• “The Council on American-Islamic Relations, the nation’s largest Muslim civil rights organization, denounced the chipping away of the refugee program as part of “the ongoing Trump administration effort to maintain systemic anti-Black racism and white supremacy.”
  • Isaiah, a Minnesota faith coalition stated, “We know that we are better off together and that all of us, no matter where we come from or how we pray, want our communities to thrive and our voices to be heard. Overcoming tremendous challenges, Somali Minnesotans bravely moved to Minnesota with their families and have helped make this state vibrant.”

Finally this Trump decision is impeached by recent praises of refugees for their contributions to the economy and culture of 29 states by their governors (both Democrat and Republican).

For example, Minnesota’s Governor Tim Walz’s letter to Secretary Pompeo stated, ““Minnesota has a strong moral tradition of welcoming those who seek refuge. Our state has always stepped forward to help those who are fleeing desperate situations and need a safe place to call home. Refugees strengthen our communities. Bringing new cultures and fresh perspectives, they contribute to the social fabric of our state. Opening businesses and supporting existing ones, they are critical to the success of our economy. Refugees are doctors and bus drivers. They are entrepreneurs and police officers. They are students and teachers. They are our neighbors.”

=============================

[1] State Dep’t, Transmission of the President’s Report to Congress on the Proposed Refugee Admissions for Fiscal Year 2021 (Sept. 30, 2020). 

[2] Convention Relating to the Status of Refugees, Art. 1 (A)(2),189 U.N.T.S. 150, entered into force April 22, 1954; Protocol Relating to the Status of Refugees, Art. I(2), 606 U.N.T.S. 267, entered into force Oct. 4,, 1967; Refugee Act of 1980, 8 U.S.C. sec. 1101(a)(42), Refugee and Asylum Law: The Modern Era, dwkcommentaries.com (July 9, 2010).

[3] U.S. Sets 18,000 Quota for New Refugee Admissions to U.S., dwkcommentareis.com (Nov. 4, 2019); Kanno-Youngs & Shear, Trump Virtually Cuts Off Refugees as He Unleashes a Tirade on Immigrants, N.Y. Times (Oct. 1, 2020); Rampell, Trump’s refugee ceiling is bad for everyone except bigots, Wash. Post (Oct. 1, 2020);  Watson & Lee, Faith Groups decry Trump’s plans for record low refugee cap, Wash. Post (Oct. 1, 2020); Miroff, Trump cuts off refugee cap to lowest level ever, depicts them on campaign trail as a threat and burden, Wash. Post (Oct. 1, 2020);Smith, Trump administration again seeks to slash refugee numbers, StarTribune (Oct. 1, 2020); Rights groups appalled as Trump cuts US refugee admissions to record low, Guardian (Oct. 1, 2020); U.S. State Governments Celebrate Refugees’ Accomplishments, dwkcommentaries.com (Feb. 2, 2020).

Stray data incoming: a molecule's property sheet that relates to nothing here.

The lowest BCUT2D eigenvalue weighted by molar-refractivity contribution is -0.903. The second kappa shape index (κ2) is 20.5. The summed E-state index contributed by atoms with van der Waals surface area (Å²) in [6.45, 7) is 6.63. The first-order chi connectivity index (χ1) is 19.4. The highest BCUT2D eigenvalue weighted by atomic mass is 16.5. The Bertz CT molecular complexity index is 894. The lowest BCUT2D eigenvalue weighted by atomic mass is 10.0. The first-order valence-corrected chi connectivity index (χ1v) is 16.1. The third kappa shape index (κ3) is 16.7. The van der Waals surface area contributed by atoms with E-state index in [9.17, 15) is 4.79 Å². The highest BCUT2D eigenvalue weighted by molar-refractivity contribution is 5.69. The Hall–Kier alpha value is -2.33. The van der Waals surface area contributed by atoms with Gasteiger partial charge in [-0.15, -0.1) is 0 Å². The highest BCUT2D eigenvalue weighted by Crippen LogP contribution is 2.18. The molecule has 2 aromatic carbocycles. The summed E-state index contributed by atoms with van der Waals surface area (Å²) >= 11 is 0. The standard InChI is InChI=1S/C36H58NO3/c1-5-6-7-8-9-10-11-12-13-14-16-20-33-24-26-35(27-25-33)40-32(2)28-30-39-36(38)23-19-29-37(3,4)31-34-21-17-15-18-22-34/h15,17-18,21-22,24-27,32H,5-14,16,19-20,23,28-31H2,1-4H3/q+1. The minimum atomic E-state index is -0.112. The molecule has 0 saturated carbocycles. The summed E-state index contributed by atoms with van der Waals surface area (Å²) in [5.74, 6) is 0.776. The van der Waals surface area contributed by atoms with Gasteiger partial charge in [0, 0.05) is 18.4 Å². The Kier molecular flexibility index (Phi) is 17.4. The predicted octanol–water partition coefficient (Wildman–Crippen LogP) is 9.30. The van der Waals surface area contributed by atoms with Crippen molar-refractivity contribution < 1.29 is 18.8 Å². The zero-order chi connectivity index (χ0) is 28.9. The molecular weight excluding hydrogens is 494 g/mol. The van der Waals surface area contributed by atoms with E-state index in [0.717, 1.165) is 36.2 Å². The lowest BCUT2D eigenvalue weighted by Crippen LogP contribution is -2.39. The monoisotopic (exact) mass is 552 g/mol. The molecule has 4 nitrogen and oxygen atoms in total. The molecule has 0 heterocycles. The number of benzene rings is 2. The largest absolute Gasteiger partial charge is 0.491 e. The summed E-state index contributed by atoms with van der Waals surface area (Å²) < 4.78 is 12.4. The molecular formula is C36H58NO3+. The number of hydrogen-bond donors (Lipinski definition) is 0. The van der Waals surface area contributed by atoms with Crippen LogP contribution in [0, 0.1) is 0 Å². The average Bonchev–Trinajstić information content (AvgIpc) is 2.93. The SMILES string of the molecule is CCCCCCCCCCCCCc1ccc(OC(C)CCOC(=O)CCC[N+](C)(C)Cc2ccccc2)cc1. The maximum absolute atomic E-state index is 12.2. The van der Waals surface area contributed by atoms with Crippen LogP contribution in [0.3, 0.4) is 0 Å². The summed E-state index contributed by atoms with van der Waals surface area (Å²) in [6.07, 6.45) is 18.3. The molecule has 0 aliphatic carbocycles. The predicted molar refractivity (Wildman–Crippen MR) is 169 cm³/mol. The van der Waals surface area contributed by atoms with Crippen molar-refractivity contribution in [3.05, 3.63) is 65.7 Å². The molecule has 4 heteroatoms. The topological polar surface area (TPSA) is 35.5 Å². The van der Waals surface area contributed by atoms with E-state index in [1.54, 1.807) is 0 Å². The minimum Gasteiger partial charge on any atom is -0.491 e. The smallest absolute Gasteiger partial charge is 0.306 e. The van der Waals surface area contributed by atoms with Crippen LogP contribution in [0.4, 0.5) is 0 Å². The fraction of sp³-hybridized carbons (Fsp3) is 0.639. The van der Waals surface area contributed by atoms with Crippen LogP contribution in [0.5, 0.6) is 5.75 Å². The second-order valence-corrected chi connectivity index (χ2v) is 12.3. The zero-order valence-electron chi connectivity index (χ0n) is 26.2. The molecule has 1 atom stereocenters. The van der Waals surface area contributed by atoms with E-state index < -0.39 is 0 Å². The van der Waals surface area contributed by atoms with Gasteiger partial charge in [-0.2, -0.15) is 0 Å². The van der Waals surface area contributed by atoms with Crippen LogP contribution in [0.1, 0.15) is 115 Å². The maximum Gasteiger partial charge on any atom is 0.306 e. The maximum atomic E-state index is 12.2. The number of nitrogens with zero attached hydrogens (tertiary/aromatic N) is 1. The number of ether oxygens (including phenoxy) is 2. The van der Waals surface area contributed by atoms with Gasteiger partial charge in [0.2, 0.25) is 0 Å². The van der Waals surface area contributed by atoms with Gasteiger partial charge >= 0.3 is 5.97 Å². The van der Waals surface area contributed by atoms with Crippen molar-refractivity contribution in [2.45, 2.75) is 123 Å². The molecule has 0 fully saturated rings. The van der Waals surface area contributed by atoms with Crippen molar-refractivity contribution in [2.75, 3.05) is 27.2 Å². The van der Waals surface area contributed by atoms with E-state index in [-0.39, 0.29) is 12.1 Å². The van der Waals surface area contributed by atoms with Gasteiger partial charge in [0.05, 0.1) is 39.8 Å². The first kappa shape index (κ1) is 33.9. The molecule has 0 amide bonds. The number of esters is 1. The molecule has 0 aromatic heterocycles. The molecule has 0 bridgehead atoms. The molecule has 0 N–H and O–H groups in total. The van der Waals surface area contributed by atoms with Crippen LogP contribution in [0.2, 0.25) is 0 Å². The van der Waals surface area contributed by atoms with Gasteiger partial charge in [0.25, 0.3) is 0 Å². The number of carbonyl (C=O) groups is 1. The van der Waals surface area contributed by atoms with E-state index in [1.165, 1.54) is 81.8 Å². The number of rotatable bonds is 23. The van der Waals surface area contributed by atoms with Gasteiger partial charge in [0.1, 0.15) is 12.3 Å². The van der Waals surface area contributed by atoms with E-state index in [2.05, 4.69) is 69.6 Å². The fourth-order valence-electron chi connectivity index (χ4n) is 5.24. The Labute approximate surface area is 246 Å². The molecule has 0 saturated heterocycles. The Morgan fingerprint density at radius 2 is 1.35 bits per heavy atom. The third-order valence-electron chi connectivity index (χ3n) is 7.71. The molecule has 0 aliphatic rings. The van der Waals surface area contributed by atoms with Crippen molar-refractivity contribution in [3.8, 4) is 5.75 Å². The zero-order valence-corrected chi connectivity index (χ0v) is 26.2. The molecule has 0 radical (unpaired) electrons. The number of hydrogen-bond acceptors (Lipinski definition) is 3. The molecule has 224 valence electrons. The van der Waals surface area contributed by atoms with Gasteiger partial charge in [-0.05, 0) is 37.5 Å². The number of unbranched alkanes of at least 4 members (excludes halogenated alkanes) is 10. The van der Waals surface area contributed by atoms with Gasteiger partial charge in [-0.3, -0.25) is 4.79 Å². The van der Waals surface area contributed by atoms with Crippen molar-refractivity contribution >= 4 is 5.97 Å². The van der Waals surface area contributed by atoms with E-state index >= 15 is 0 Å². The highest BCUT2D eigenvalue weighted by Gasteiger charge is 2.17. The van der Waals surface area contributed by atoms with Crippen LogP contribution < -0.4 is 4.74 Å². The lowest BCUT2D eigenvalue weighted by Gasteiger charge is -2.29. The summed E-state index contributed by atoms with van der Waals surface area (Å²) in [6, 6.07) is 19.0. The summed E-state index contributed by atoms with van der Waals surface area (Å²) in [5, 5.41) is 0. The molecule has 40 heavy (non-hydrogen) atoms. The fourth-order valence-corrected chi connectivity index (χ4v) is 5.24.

Pandemic Journal (# 30): More Days in the Pandemic

One of the objectives of this Journal is recording what it is like to live during the COVID-19 pandemic. Here is another such report.[1]

First, here are the latest pandemic statistics as of September 27 (2:06 p.m. EDT). The world has 32,892,000 cases and 994,400  deaths. The U.S., 7,119,400 (the most in the world) and 204,400; and Minnesota, 96,786 and 6,938.[2]

Now to more positive news from my wife and me, both grateful to continuing to be healthy.

Last Wednesday (September 23) we started our first excursion outside the City of Minneapolis and nearby western suburbs during the pandemic by driving 237 miles from Minneapolis to Tofte on the North Shore of Lake Superior.

Our initial drive on Interstate 35 from Minneapolis to Duluth was blessed by a beautiful sunny day and by listening to classical music on the Symphony Hall channel of SiriusXM on our car radio. I especially enjoyed the last movement of Beethoven’s 9th Symphony with its joyous choral music. Although I do not know the German words that the choir was singing, I know the melody and enjoyed singing the melody along with the choir. Hearing this symphony again reminded me of its  thrilling performance  by the Minnesota Orchestra in Soweto, South Africa in August 2018.

We also listened to Mozart’s oboe concerto and a Haydn symphony. All of this music reminded me of the genius of these composers and their ability to continue to thrill us today.

Moreover, this music relieved my mind from obsessing about the many problems facing the U.S. and the world.

When we got to Duluth we stopped at a Dunn Brothers Coffee Shop on London Road to buy one delicious chicken sandwich on cranberry/wild-rice bread to share. Then we went up the hill in the city to the Hawk Ridge Nature Reserve, where we have been many times, hoping to see migrating hawks and other birds. Unfortunately for that objective, it was very warm with little wind and hence no birds.